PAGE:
Thursday, February 6, 2020

Shelter Essentials

Lately we've been discussing skills and the need to practice them, and one of the most important skills that I can think of is providing some form of shelter in an emergency. I'm going to take a generalist approach to my methods and ideas on shelter in order to cover as many variables as possible, as this is one of those times where knowing "why" helps take care of the "how".

These are general ideas work for improvised shelters, portable shelters, and impromptu or expedient shelters. You're going to want the same basics in any tent, debris hut, basement, or bunker. If you're looking at a damaged or abandoned structure, these are the things to give extra scrutiny.

Parts of any shelter, in my order of importance:

  • Most of what we'll need shelter from is going to come from above. Rain, snow, fallout, and sunlight are all things to take shelter from, so having a proper roof over our heads is important. 
  • A proper roof should stop most of what you're trying to get out of. Nothing is perfect, so look for ways to improve what you've found with what you have.
  • Of slightly less importance is heat; heat rises, and a good roof will trap it closer to you and therefore shrink the amount of heat you'll need to generate to stay comfortable. 
  • For the most basic shelter, a flat roof leaned against a solid structure or another section of roof (to form a tent-like shelter) is quick to build and simple enough to throw together from debris and scraps. Additional heat is usually provided by an open fire outside the shelter, near the opening, for safety. 
  • More advanced shelters should include some method of allowing smoke and excess heat out through an opening in the roof, so include that in any planning.

  • Heat may rise, but it is also carried away by conduction. Placing a floor between your body and the ground will break the physical connection between the two and reduce heat loss from conduction through the earth.
  • Anything placed on the bare ground will be better than nothing. Packed earth is a building option, but should be on the bottom of the list.
  • If you're going to be using an open fire inside as a source of heat, you'll want to make sure the floor is not going to catch fire. 
  • You'll want your floor to be above ground level to prevent water from entering. If you can't get that, make sure the floor is sloped enough to allow water to leave. The standard for water drainage is at least one-eighth of an inch of drop for every foot of length.

  • A simple debris hut or lean-to won't have actual walls, but anything more complicated than those will have them. 
  • Walls have to support the roof and block weather, and are normally built before the roof. Plan ahead and make sure you have some way to get the roof pieces up on top of the walls, or you'll have an animal pen instead of a shelter.
  • They also should be constructed in a manner that will let you control air-flow through the shelter, especially if you are using an open flame as a source of heat.
  • Walls will give you more room to move around inside, but will also increase the amount of air you'll have to heat or cool, so plan your shelter according to your fuel supply.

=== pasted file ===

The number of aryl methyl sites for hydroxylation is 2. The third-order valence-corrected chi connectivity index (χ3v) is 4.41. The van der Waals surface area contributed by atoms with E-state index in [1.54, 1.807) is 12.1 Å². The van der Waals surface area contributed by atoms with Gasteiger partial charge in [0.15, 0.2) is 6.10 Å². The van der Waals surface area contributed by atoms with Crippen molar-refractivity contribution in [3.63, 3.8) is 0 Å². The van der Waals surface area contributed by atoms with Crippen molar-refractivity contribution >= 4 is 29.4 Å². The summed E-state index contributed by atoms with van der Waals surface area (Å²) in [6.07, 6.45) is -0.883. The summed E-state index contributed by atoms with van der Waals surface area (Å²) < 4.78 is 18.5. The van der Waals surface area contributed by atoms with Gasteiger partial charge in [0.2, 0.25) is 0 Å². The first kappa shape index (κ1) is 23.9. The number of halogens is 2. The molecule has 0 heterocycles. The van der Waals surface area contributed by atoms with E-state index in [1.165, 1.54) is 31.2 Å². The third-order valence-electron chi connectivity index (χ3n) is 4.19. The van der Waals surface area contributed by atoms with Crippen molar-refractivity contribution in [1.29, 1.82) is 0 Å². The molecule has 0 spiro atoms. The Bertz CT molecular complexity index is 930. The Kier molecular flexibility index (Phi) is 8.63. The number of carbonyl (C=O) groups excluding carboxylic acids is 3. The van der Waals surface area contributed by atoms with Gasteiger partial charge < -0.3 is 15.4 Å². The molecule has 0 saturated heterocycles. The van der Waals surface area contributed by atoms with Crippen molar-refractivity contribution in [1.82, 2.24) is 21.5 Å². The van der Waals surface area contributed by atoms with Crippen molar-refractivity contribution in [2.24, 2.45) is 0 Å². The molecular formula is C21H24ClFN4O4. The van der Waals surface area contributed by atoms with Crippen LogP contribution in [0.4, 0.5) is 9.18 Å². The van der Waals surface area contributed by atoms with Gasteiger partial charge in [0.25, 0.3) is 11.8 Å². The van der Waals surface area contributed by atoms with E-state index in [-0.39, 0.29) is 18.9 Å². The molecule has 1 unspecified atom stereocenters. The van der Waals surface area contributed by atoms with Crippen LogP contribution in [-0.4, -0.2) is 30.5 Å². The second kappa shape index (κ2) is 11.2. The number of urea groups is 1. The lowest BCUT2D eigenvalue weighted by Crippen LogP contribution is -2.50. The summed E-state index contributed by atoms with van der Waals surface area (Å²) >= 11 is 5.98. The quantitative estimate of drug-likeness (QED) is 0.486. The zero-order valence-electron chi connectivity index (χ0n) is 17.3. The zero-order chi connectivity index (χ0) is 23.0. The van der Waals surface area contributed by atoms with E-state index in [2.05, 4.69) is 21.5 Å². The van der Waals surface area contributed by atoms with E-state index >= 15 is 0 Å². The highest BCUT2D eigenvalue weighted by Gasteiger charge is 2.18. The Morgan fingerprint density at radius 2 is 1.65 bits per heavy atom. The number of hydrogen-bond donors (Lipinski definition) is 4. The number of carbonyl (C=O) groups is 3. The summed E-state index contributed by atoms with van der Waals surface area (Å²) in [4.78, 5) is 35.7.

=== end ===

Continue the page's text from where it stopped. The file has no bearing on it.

• Opening don't have to be doors and windows, but those are the most common. Chimneys, ventilation holes, and loose construction methods also count as openings. Openings should have some method of closing when they're not in use.
  • Doors and shutters are a great way to add a layer of security to your shelter while they help keep out the weather. The tighter they fit, the better they will keep out dust, snow, and vermin.
  • Windows don't have to be made of glass. Early pioneer cabins and houses didn't have access to glass, so they used oilcloth or greased paper to keep the bugs and dust out while letting some light in. 

  • Modern plastics are common enough to be useful in emergency shelter construction. Clear plastics make passable windows, but add layers if it's very thin. Opaque plastics make good waterproofing for roofs and walls.
  • Wood comes in many forms, from sticks, logs, and branches to mill-cut lumber. Easy to work with and easy to find anywhere outside of a desert or arctic plain, wood is the most common material in the US.
  • Masonry like brick and stone is common in many areas, but requires a binder of some sort (like mortar) to hold them together, unless you're lucky enough to find flat stones that will stack securely. A good source of clay and a fire will provide you with masonry bricks.
  • Dirt makes a fair construction material, but takes a lot of time and manpower to use correctly. Sod cabins were common 150 years ago around my area; adobe is more common is the Southwest; and baked mud bricks were used for centuries in other parts of the world. Google "rammed earth construction" if you want more information on a rather rare method of building.

This isn't an exhaustive list, but rather more of a way to spark your imagination and powers of observation. I've got a fair amount of experience building and repairing things, so I can look closely at a structure and get a good idea of how sturdy it is, but some of you may not have much experience and will have to learn as you go. Just remember that practice makes permanent, so if you practice something wrong, you'll always get it wrong. I'll be practicing a couple of methods of making emergency shelters this spring and summer, so watch for updates with pictures.

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